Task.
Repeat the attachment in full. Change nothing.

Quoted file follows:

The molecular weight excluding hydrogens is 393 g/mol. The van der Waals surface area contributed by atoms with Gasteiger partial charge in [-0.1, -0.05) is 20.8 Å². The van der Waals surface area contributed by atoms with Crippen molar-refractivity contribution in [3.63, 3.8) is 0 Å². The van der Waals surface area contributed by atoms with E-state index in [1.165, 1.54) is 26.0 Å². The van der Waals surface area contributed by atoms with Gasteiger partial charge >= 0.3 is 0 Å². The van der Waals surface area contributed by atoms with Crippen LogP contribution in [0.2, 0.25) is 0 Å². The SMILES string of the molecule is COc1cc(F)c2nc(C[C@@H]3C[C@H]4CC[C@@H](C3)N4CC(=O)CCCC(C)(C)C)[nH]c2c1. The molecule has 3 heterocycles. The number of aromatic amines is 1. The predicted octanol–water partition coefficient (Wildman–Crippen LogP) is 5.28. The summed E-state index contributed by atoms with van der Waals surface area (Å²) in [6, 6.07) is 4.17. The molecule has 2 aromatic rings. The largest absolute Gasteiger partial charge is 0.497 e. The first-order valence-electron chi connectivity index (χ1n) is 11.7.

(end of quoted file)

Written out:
The molecular weight excluding hydrogens is 393 g/mol. The van der Waals surface area contributed by atoms with Gasteiger partial charge in [-0.1, -0.05) is 20.8 Å². The van der Waals surface area contributed by atoms with Crippen molar-refractivity contribution in [3.63, 3.8) is 0 Å². The van der Waals surface area contributed by atoms with E-state index in [1.165, 1.54) is 26.0 Å². The van der Waals surface area contributed by atoms with Gasteiger partial charge >= 0.3 is 0 Å². The van der Waals surface area contributed by atoms with Crippen LogP contribution in [0.2, 0.25) is 0 Å². The SMILES string of the molecule is COc1cc(F)c2nc(C[C@@H]3C[C@H]4CC[C@@H](C3)N4CC(=O)CCCC(C)(C)C)[nH]c2c1. The molecule has 3 heterocycles. The number of aromatic amines is 1. The predicted octanol–water partition coefficient (Wildman–Crippen LogP) is 5.28. The summed E-state index contributed by atoms with van der Waals surface area (Å²) in [6, 6.07) is 4.17. The molecule has 2 aromatic rings. The largest absolute Gasteiger partial charge is 0.497 e. The first-order valence-electron chi connectivity index (χ1n) is 11.7.